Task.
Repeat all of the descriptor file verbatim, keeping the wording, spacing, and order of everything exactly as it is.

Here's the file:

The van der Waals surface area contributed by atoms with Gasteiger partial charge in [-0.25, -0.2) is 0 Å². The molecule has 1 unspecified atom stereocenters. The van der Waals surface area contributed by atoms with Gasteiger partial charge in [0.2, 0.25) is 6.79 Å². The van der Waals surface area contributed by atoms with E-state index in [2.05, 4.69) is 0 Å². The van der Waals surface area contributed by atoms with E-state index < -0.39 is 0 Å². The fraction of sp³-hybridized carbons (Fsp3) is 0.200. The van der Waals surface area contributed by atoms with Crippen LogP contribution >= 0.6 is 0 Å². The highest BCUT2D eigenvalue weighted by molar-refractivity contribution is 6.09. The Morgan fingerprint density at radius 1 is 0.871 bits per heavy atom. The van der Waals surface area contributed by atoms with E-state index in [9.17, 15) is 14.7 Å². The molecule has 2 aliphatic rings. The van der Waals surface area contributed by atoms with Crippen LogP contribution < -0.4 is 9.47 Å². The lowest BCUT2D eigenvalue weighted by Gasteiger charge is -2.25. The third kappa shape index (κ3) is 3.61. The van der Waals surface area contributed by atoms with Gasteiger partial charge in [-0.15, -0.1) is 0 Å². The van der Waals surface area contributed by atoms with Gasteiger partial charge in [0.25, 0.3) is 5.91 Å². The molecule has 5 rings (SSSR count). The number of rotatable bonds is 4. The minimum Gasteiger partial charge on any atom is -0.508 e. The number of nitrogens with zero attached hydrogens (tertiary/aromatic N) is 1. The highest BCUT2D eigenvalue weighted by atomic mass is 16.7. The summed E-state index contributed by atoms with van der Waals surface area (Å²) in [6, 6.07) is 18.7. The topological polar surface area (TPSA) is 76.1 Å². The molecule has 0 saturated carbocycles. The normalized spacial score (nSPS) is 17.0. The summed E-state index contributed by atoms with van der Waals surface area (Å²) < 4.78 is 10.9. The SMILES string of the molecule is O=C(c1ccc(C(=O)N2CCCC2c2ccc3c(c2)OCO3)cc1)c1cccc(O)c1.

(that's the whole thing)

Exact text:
The van der Waals surface area contributed by atoms with Gasteiger partial charge in [-0.25, -0.2) is 0 Å². The molecule has 1 unspecified atom stereocenters. The van der Waals surface area contributed by atoms with Gasteiger partial charge in [0.2, 0.25) is 6.79 Å². The van der Waals surface area contributed by atoms with E-state index in [2.05, 4.69) is 0 Å². The van der Waals surface area contributed by atoms with E-state index < -0.39 is 0 Å². The fraction of sp³-hybridized carbons (Fsp3) is 0.200. The van der Waals surface area contributed by atoms with Crippen LogP contribution >= 0.6 is 0 Å². The highest BCUT2D eigenvalue weighted by molar-refractivity contribution is 6.09. The Morgan fingerprint density at radius 1 is 0.871 bits per heavy atom. The van der Waals surface area contributed by atoms with E-state index in [9.17, 15) is 14.7 Å². The molecule has 2 aliphatic rings. The van der Waals surface area contributed by atoms with Crippen LogP contribution < -0.4 is 9.47 Å². The lowest BCUT2D eigenvalue weighted by Gasteiger charge is -2.25. The third kappa shape index (κ3) is 3.61. The van der Waals surface area contributed by atoms with Gasteiger partial charge in [-0.15, -0.1) is 0 Å². The van der Waals surface area contributed by atoms with Gasteiger partial charge in [0.25, 0.3) is 5.91 Å². The molecule has 5 rings (SSSR count). The number of rotatable bonds is 4. The minimum Gasteiger partial charge on any atom is -0.508 e. The number of nitrogens with zero attached hydrogens (tertiary/aromatic N) is 1. The highest BCUT2D eigenvalue weighted by atomic mass is 16.7. The summed E-state index contributed by atoms with van der Waals surface area (Å²) in [6, 6.07) is 18.7. The topological polar surface area (TPSA) is 76.1 Å². The molecule has 0 saturated carbocycles. The normalized spacial score (nSPS) is 17.0. The summed E-state index contributed by atoms with van der Waals surface area (Å²) < 4.78 is 10.9. The SMILES string of the molecule is O=C(c1ccc(C(=O)N2CCCC2c2ccc3c(c2)OCO3)cc1)c1cccc(O)c1.